The cables for these kits around $29 and you have the choice of cable you will get based on what you want to do:
- The CD Changer Extension/Slave Cable BMW Parts No. 84110150526 that will allow your iPod Data Device to connect to the Radio via the Sirius Unit. So the iPod Data Unit will slave off the Sirius connection to the Radio. This can limit your iPod to being in the trunk as these Slave cables aren't long. So unless your iPod Data Unit comes with a long extension cable that will allow you to run it into the car and connect the iPod there you will be limited to keeping it in the trunk with the iPod.
However this is good for those that want to use the 2nd Data Link Port for an Auxiliary input to the Radio via BMW Parts No. (don't know it for the aux kit).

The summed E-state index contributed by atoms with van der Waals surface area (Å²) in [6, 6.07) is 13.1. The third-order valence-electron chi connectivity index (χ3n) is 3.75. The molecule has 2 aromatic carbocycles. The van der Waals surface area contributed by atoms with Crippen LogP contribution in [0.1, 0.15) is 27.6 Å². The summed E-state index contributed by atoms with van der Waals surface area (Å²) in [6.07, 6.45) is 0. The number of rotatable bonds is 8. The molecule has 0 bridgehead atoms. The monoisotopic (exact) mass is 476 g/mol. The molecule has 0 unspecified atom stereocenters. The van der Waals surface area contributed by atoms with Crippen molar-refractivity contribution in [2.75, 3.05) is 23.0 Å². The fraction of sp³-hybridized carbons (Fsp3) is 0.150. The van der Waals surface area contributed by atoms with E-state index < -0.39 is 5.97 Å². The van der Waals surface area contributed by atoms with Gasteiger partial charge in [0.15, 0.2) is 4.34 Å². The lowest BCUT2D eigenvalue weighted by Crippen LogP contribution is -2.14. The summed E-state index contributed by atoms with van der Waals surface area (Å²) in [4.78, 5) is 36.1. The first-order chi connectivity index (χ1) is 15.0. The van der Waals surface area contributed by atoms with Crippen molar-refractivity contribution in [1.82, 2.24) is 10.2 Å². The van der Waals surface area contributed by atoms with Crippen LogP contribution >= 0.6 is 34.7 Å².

- NOTE: I previously thought and was corrected for thinking I had the option for buying the Data Link CD Changer Cable BMW Parts No. 61128374683 to allow the iPod Data Unit to be connect directly on its own to the 2nd open Data Link port on the back of Alpine BMW Business CD53 Radio.
This DOES NOT WORK as BMW relegated the 2nd Data Link Port with the menial task of AUX-input only.
No worries and this is not an issue of any measure because the USA-Spec Data Cable can be slaved off the BMW Sirius Receiver or BMW CD Changer OR even connected directly to the CD Changer Pre-Wired cable if you dont have the Sirius or CD Changer using it.
In this case I discovered that the USA-Spec Data Cable was long enough to run from the trunk area to the glove box area where I eventually stored my USA-Spec Module. This a better option for those that want to keep their iPod Data Unit, be it a Dice or USA-Spec nearby behind the glove box area or under the dash. The USA-Spec has Aux inputs on the Unit itself and I plan on keeping my Unit nearby in the glove box area so that I can easily access it for the Aux-In port.